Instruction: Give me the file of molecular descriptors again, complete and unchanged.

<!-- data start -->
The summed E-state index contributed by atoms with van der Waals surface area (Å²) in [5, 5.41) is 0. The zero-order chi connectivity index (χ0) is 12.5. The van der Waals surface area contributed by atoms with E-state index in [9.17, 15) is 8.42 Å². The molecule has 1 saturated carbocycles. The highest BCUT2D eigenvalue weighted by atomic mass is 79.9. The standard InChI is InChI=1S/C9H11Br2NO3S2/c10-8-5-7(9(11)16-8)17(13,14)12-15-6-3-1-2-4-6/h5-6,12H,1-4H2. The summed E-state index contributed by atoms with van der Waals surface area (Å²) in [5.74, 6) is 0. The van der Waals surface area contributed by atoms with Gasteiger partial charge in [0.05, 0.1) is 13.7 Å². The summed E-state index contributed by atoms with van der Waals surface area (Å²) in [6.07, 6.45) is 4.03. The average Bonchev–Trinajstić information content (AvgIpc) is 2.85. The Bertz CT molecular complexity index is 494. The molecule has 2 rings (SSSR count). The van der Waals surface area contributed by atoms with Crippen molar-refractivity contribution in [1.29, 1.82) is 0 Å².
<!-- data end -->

The summed E-state index contributed by atoms with van der Waals surface area (Å²) in [5, 5.41) is 0. The zero-order chi connectivity index (χ0) is 12.5. The van der Waals surface area contributed by atoms with E-state index in [9.17, 15) is 8.42 Å². The molecule has 1 saturated carbocycles. The highest BCUT2D eigenvalue weighted by atomic mass is 79.9. The standard InChI is InChI=1S/C9H11Br2NO3S2/c10-8-5-7(9(11)16-8)17(13,14)12-15-6-3-1-2-4-6/h5-6,12H,1-4H2. The summed E-state index contributed by atoms with van der Waals surface area (Å²) in [5.74, 6) is 0. The van der Waals surface area contributed by atoms with Gasteiger partial charge in [0.05, 0.1) is 13.7 Å². The summed E-state index contributed by atoms with van der Waals surface area (Å²) in [6.07, 6.45) is 4.03. The average Bonchev–Trinajstić information content (AvgIpc) is 2.85. The Bertz CT molecular complexity index is 494. The molecule has 2 rings (SSSR count). The van der Waals surface area contributed by atoms with Crippen molar-refractivity contribution in [1.29, 1.82) is 0 Å².